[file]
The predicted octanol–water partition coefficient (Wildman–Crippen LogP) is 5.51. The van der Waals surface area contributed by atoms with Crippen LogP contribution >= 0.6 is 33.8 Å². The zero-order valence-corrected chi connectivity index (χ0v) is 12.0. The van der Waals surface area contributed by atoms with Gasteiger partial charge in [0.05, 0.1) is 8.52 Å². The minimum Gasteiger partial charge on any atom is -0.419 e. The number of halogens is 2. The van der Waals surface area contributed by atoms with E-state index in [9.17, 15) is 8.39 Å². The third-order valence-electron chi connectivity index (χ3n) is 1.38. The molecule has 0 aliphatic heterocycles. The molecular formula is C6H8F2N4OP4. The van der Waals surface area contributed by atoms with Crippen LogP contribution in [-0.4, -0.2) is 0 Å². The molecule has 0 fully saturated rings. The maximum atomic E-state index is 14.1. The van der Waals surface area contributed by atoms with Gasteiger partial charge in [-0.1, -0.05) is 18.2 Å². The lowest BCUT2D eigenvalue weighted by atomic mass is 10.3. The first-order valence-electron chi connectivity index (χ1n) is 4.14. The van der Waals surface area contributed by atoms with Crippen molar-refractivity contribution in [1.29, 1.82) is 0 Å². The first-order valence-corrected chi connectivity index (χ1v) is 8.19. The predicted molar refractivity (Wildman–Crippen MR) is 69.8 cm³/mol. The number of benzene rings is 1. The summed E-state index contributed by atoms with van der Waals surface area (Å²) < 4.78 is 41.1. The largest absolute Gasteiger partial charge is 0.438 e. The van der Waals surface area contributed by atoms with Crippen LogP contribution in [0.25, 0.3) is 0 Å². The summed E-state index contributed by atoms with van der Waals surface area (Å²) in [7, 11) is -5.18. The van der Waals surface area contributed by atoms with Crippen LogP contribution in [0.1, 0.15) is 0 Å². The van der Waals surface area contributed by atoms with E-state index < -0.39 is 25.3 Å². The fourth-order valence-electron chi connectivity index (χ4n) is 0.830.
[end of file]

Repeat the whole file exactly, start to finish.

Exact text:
The predicted octanol–water partition coefficient (Wildman–Crippen LogP) is 5.51. The van der Waals surface area contributed by atoms with Crippen LogP contribution >= 0.6 is 33.8 Å². The zero-order valence-corrected chi connectivity index (χ0v) is 12.0. The van der Waals surface area contributed by atoms with Gasteiger partial charge in [0.05, 0.1) is 8.52 Å². The minimum Gasteiger partial charge on any atom is -0.419 e. The number of halogens is 2. The van der Waals surface area contributed by atoms with E-state index in [9.17, 15) is 8.39 Å². The third-order valence-electron chi connectivity index (χ3n) is 1.38. The molecule has 0 aliphatic heterocycles. The molecular formula is C6H8F2N4OP4. The van der Waals surface area contributed by atoms with Crippen LogP contribution in [-0.4, -0.2) is 0 Å². The molecule has 0 fully saturated rings. The maximum atomic E-state index is 14.1. The van der Waals surface area contributed by atoms with Gasteiger partial charge in [-0.1, -0.05) is 18.2 Å². The lowest BCUT2D eigenvalue weighted by atomic mass is 10.3. The first-order valence-electron chi connectivity index (χ1n) is 4.14. The van der Waals surface area contributed by atoms with Crippen molar-refractivity contribution in [1.29, 1.82) is 0 Å². The first-order valence-corrected chi connectivity index (χ1v) is 8.19. The predicted molar refractivity (Wildman–Crippen MR) is 69.8 cm³/mol. The number of benzene rings is 1. The summed E-state index contributed by atoms with van der Waals surface area (Å²) < 4.78 is 41.1. The largest absolute Gasteiger partial charge is 0.438 e. The van der Waals surface area contributed by atoms with Crippen LogP contribution in [0.25, 0.3) is 0 Å². The summed E-state index contributed by atoms with van der Waals surface area (Å²) in [7, 11) is -5.18. The van der Waals surface area contributed by atoms with Crippen LogP contribution in [0.1, 0.15) is 0 Å². The van der Waals surface area contributed by atoms with E-state index < -0.39 is 25.3 Å². The fourth-order valence-electron chi connectivity index (χ4n) is 0.830.